Once decked out in our safety gear, Nyrstar’s Todd and I strode off down the road towards the entrance to the industrial estate all the while admiring the day and the view of the Derwent River whenever it appeared around buildings and between parts of the landscape.
Once through a gate in a high protective fence, we came to a junction. Should we walk forward directly to the river or turn right on a track around a hill shaped by metallic discards decades ago?
The choice was easy. We turned right and continued as the track took us above but on the edge of the Derwent River in New Town Bay.
I could look inland to Mount Wellington and across the Bay to Self’s Point. An early record of my walk along the Derwent at Self’s Point can be read here and here.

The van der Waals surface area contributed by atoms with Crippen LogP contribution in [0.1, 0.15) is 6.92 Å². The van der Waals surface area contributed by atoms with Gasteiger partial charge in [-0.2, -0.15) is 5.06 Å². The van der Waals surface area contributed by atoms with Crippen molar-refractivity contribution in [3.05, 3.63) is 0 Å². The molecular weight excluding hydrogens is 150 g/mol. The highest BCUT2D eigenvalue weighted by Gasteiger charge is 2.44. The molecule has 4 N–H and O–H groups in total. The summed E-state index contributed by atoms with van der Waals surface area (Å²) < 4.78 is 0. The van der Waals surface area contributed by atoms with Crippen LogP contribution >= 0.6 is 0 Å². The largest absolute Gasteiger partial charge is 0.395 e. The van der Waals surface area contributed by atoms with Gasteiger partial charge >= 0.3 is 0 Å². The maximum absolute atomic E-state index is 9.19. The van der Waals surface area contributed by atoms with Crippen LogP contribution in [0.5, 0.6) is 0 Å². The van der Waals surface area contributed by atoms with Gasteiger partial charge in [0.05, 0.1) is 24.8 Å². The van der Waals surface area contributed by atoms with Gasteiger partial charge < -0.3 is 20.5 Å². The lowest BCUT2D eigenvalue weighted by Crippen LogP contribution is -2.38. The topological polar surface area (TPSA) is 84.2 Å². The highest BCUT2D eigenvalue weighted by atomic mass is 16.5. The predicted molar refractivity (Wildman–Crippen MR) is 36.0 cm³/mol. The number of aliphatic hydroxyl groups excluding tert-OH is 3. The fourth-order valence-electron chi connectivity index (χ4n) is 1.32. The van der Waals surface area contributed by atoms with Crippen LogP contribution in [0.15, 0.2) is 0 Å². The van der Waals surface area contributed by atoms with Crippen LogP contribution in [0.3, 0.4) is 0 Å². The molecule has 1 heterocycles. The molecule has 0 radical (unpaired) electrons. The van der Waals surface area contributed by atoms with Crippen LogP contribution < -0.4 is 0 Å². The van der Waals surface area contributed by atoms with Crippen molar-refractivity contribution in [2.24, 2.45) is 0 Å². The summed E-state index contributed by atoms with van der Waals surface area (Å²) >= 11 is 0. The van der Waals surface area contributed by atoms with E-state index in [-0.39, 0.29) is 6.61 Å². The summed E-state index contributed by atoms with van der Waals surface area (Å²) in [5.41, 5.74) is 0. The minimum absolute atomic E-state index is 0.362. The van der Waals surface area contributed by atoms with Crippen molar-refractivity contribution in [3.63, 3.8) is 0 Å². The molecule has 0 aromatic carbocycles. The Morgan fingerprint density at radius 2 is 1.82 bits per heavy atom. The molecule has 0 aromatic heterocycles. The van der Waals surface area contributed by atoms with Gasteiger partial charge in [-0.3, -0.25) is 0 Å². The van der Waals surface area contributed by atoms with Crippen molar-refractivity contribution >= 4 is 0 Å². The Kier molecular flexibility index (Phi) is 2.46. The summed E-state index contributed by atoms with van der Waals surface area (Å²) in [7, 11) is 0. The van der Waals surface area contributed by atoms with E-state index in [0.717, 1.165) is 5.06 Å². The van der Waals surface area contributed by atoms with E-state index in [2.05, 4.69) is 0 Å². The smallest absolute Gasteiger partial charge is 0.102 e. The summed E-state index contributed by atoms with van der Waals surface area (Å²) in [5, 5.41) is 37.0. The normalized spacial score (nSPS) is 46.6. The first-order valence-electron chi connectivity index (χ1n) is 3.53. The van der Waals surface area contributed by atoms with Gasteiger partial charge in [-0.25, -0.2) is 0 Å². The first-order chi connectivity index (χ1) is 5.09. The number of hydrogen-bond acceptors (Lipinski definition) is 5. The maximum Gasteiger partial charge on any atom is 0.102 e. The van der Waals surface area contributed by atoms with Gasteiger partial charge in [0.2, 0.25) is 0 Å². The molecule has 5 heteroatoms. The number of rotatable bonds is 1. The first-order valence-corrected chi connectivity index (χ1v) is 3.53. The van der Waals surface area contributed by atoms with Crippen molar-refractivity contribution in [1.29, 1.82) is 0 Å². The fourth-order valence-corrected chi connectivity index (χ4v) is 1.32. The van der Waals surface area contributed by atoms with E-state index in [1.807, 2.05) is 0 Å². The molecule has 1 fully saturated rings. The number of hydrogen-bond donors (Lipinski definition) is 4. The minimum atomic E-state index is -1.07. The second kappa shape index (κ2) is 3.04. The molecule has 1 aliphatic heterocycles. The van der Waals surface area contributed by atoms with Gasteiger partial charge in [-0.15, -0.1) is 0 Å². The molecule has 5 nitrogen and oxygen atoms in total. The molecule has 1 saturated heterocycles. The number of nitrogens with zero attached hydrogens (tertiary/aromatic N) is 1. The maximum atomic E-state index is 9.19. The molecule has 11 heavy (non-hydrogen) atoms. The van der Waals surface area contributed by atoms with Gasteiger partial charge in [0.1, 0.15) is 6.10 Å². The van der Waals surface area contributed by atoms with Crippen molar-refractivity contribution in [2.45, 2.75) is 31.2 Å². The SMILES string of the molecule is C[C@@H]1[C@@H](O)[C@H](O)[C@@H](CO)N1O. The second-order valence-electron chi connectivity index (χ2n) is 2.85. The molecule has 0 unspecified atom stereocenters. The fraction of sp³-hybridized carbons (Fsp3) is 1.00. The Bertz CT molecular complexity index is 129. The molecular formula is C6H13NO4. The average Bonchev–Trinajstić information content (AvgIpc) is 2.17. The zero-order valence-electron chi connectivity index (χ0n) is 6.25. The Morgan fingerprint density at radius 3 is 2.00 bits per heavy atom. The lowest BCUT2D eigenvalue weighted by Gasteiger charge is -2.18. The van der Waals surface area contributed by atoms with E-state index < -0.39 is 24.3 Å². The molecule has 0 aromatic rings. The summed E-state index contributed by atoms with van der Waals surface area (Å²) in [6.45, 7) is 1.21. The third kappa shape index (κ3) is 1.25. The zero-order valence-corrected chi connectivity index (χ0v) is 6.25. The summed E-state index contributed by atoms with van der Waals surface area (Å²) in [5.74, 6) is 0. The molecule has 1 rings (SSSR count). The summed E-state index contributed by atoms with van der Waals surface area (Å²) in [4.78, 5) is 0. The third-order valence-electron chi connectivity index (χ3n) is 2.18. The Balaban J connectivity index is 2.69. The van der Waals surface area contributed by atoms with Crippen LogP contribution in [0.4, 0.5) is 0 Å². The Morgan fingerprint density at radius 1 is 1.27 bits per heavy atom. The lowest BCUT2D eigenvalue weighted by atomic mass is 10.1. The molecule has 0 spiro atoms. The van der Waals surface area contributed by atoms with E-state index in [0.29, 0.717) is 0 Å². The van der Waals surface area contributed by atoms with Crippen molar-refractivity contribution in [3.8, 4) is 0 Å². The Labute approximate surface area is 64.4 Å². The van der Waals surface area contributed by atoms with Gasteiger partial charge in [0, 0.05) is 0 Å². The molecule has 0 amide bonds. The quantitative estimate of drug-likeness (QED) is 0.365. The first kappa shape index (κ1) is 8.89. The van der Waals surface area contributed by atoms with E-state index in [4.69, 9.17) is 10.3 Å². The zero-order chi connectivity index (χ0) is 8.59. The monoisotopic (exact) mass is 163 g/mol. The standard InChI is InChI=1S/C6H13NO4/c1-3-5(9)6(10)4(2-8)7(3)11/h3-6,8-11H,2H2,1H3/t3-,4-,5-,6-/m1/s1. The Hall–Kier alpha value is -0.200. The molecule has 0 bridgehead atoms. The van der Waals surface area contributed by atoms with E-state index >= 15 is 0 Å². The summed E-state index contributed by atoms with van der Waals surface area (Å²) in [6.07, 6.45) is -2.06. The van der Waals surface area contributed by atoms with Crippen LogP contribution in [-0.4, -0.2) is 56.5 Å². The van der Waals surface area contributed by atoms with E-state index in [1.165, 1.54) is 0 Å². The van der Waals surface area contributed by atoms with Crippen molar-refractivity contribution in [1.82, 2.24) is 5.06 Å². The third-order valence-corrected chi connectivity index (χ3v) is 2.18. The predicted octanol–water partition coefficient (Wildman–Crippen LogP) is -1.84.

As usual, I loved the brilliant colours that a clear day produces on the river and the landscape. I hope you find the photos as stunning as I do – long term blog followers know I never set out to create heart-stopping reproduction photos only to record in a casual way what I see. During my walk on Nyrstar property, the world and the Derwent River in particular, seemed spectacular.
As we walked around the hill, the eastern shore came into view – some of it built up with private houses and other parts remaining as uncleared bushland. My host and I mused on how the first European explorers and settlers would have seen both sides of the Derwent River completely forested. By being able to see such forests today helped me to have some appreciation of their world at the end of the 18th century. If those travellers arrived on a day like we were having then the landscape would have looked wonderful, although somewhat impenetrable.